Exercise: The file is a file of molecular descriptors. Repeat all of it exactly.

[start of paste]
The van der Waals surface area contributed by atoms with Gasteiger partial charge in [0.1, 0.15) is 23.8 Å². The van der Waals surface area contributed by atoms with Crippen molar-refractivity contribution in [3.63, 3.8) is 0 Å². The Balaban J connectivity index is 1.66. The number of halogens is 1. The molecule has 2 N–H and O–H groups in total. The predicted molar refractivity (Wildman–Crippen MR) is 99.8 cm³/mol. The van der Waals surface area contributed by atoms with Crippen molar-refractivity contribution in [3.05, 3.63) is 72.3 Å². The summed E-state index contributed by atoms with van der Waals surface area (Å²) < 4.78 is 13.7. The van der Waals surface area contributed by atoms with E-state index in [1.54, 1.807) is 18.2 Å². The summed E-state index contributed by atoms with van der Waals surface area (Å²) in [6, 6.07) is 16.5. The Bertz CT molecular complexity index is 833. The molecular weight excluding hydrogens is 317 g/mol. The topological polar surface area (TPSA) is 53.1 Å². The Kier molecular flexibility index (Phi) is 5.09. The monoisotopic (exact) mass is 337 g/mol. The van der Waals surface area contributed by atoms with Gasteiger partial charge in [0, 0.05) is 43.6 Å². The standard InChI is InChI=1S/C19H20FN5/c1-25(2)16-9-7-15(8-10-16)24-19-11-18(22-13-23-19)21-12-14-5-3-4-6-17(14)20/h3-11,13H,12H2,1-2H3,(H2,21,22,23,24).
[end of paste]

The van der Waals surface area contributed by atoms with Gasteiger partial charge in [0.1, 0.15) is 23.8 Å². The van der Waals surface area contributed by atoms with Crippen molar-refractivity contribution in [3.63, 3.8) is 0 Å². The Balaban J connectivity index is 1.66. The number of halogens is 1. The molecule has 2 N–H and O–H groups in total. The predicted molar refractivity (Wildman–Crippen MR) is 99.8 cm³/mol. The van der Waals surface area contributed by atoms with Crippen molar-refractivity contribution in [3.05, 3.63) is 72.3 Å². The summed E-state index contributed by atoms with van der Waals surface area (Å²) < 4.78 is 13.7. The van der Waals surface area contributed by atoms with E-state index in [1.54, 1.807) is 18.2 Å². The summed E-state index contributed by atoms with van der Waals surface area (Å²) in [6, 6.07) is 16.5. The Bertz CT molecular complexity index is 833. The molecular weight excluding hydrogens is 317 g/mol. The topological polar surface area (TPSA) is 53.1 Å². The Kier molecular flexibility index (Phi) is 5.09. The monoisotopic (exact) mass is 337 g/mol. The van der Waals surface area contributed by atoms with Gasteiger partial charge in [0, 0.05) is 43.6 Å². The standard InChI is InChI=1S/C19H20FN5/c1-25(2)16-9-7-15(8-10-16)24-19-11-18(22-13-23-19)21-12-14-5-3-4-6-17(14)20/h3-11,13H,12H2,1-2H3,(H2,21,22,23,24).